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How to change the batteries of the Paris Hilton's SLR yourself




The title is correct. That SLR, the same one. The SLR. If you follow VINwiki, you know the one.

I was hoping to offer a better introduction, but here we are - straight to changing the batteries. A proper photoshoot and videos have been planned, lots of videos actually, so stay tuned.


The online presence of the SLR is somewhat obscure. It’s either POV videos on German highways, Manny Khoshbin buying his 9th SLR, Jeremy Clarkson crossing channels with it, paparazzi stories and recently - Ed Bolian explaining how expensive it is to maintain an SLR. All of these representations of it are correct, don’t get me wrong. They all see the SLR however they want or wanted to. It serves or served a specific purpose for all of them. The same way it does to me. Since Ed Bolian was the last owner of this SLR, I would like to comment a bit on the SLR maintenance bill video called "Here is why you should NEVER EVER buy a Mercedes SLR McLaren Especially Paris Hilton's" (It's worth mentioning that the video was posted by Hoovies Garage. I hope you enjoyed sitting there, Tyler.). I don't understand what the purpose of this video was, but overall generalising costs while being famous YouTubers with huge audiences is an equivalent of a disengagement from reality. At the same time I understand them. Because of the obscurity of the SLR, we all can say whatever we want and people will believe us, because they don’t have the SLR in front of them - we do. Using the power of it being rare. To me, that maintenance bill video was a bit miscalculated and ignorant. There’s a whole SLR community called “The SLR Club”. It would have been great if Ed or Tyler had given some of the long-time owners of an SLR the opportunity to comment how much it costs to maintain one in Europe for a change and comparison. Because what it might cost in the US is far from what it costs here, especially in Eastern Europe.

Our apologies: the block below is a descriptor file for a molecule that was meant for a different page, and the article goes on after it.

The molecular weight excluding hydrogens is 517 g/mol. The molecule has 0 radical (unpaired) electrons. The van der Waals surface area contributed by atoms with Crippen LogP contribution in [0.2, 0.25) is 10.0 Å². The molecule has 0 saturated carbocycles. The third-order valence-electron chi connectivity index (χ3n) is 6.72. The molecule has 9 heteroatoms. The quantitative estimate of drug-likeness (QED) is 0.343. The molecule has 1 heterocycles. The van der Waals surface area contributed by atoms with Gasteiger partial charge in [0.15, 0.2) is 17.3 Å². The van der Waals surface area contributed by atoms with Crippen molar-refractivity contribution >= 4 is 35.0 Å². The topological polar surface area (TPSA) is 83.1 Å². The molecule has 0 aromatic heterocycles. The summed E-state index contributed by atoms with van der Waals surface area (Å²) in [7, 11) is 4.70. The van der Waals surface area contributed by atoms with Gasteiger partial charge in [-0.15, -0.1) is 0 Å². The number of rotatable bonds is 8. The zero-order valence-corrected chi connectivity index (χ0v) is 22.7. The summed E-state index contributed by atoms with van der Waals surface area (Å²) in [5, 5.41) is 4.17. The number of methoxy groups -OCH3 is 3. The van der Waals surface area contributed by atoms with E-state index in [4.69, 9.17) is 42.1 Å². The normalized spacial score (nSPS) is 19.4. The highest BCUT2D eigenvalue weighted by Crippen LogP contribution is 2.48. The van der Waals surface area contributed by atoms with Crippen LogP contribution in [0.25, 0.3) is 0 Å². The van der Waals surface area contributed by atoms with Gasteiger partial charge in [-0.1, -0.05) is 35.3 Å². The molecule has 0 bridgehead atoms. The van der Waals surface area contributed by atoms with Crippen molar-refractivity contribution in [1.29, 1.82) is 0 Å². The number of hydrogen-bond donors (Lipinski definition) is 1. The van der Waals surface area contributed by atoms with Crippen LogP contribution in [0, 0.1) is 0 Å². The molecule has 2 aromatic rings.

Back to the purpose of this post. The batteries were dead, they needed to be replaced. Quite normal for a gracefully ageing car. The batteries costed around 350 EUR. That’s great. I decided to change them myself. While I was fully unaware of what I was getting myself into, I started searching videos and any sources of information on how exactly this procedure should be done. Unsurprisingly, there was almost nonexistent content on how to change the batteries of an SLR by yourself. Here’s the moment to mention the video of Kris Hadlock - https://www.youtube.com/watch?v=5rAaG4TSsDwI . And the amazing SLR Club - https://www.slr-club.com/en/service/technical-information/interior/ I decided to do a step-by-step instruction post on how to do it in case you have an SLR and you want to do it yourself. It happens apparently. The only part where I needed help was when taking out the old batteries and replacing them with the new ones, because they're heavy (I'm sure most people will be able to do this by themselves as well.). Anything else can be done at home with tools you probably already own.

Step 1: Locate the batteries and remove the boot mat

The batteries are in the trunk, there's even a sign in the front stating that you should be looking for them in the trunk. This is what it should look like after you remove the boot mat. No tools needed at this step, you just pull the mat out.



Step 2: Remove the trunk lining on both sides


This step is pretty clear and you'll need tools from this step onwards.



Step 3: Remove the plastic cover from the carbon fiber panel on the left


You should be left with something that looks like this. It's important to follow some basic rules where and how you want to store all the parts you're removing, so that the whole process can run smoothly.



Another viewpoint on how it looks with the left panel removed. You can see the batteries entirely and you think you're almost done - you're not!



Close-up of the batteries.



Step 4: Remove the batteries


As you can see from this photo, I also removed the plastic panel just under the batteries (you can compare with the previous step), because the only way to remove them is to unscrew them and the way to do that is to remove that panel and reach them from there.



After removing both batteries you should be left with something that looks like this.



Step 5: Place the new batteries


And you're done. Now time to put everything back together, but before that - test if everything runs smoothly by turning the engine on.


And it's ON! All for 350 EUR.


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